Spotlight: AI and Machine Learning
AI and machine learning are terms becoming increasing familiar across a range of industries and applications, as the world continues to evolve - with technological advancement at the core.
The COVID-19 pandemic has further accelerated the digital transformation across workplace systems, most notably in healthcare systems globally. Prior to the pandemic in-roads were already well underway with traditional health systems shifting to digital platforms. COVID-19 has intensified the need for research and the application of technologies as new approaches to healthcare delivery are sought moving forward. Machine learning can help automate contact tracing efforts during COVID-19 through analytical models that collate and reflect ‘real world data’, the Government’s COVIDSafe app collected data to be examined and analysed by AI to enable better management of exposure to the virus by the population, and, Professor’s in New York are also working to use clinical records of COVID-19 patients to create an AI-powered decision support tool to help clinicians quickly identify and predict patients most likely to experience severe symptoms.
AI and machine learning are the most trending technologies of today. While the two are correlated, they are in fact different: AI is a bigger concept to create intelligent machines that can simulate human thinking capability and behaviour, whereas, machine learning is an application or subset of AI that allows machines to learn from data without being programmed explicitly.
Machine learning is an application of artificial intelligence (AI) that provides systems the ability to automatically learn and improve from experience without being explicitly programmed by humans. Machine learning focuses on the development of computer programs that can access data and use it learn for themselves. The primary aim is to allow the computers learn automatically without human intervention or assistance and adjust actions accordingly .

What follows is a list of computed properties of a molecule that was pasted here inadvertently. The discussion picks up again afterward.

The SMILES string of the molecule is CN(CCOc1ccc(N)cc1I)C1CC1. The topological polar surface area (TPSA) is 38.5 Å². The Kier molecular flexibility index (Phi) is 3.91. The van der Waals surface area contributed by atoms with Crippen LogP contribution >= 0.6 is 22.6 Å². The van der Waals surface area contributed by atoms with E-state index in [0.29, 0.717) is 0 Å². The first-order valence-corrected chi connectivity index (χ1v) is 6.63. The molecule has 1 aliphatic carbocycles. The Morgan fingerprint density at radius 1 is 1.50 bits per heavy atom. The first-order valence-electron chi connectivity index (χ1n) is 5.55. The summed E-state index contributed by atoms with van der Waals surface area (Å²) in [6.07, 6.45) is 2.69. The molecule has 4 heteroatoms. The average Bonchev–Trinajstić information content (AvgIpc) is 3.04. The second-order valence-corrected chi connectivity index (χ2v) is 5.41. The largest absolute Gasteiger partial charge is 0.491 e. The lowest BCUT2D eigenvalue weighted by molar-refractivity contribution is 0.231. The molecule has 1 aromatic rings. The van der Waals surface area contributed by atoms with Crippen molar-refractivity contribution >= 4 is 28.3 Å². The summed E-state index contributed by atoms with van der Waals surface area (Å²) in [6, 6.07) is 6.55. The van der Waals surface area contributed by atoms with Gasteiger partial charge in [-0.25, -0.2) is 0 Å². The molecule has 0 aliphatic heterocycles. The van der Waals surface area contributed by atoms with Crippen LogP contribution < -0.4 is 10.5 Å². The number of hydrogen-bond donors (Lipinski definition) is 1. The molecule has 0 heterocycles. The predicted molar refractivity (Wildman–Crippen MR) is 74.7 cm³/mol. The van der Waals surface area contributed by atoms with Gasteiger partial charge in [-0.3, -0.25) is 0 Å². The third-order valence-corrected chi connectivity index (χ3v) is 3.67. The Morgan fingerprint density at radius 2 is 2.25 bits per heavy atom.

Within the University of Adelaide’s Australian Institute for Machine Learning a number of exciting research activities and applications of machine learning are being applied in the healthcare setting and beyond. The articles contained within this edition of Thought Leadership (Insights) showcase how Dr Johan Verjans (Deputy Director, Medical Machine Learning – Australian Institute for Machine Learning & Consultant Cardiologist) is using machine learning to predict heart attacks, allowing for early prevention measures to be implemented, improving patient outcomes. Professor Gustavo Carneiro is undertaking research to devise computer-aided diagnosis in medical image analysis to predict breast cancer probability from mammograms. Lastly, Zygmunt Szpak (Senior Research Associate, Australian Institute of Machine Learning), in collaboration with a multi-disciplinary team, has explored ethical AI adoption in the workplace and how AI adoption might give rise to psychological risks for employees.
Craig McCallum, MBT, BBM (Hons)
Executive Director – Education Transformation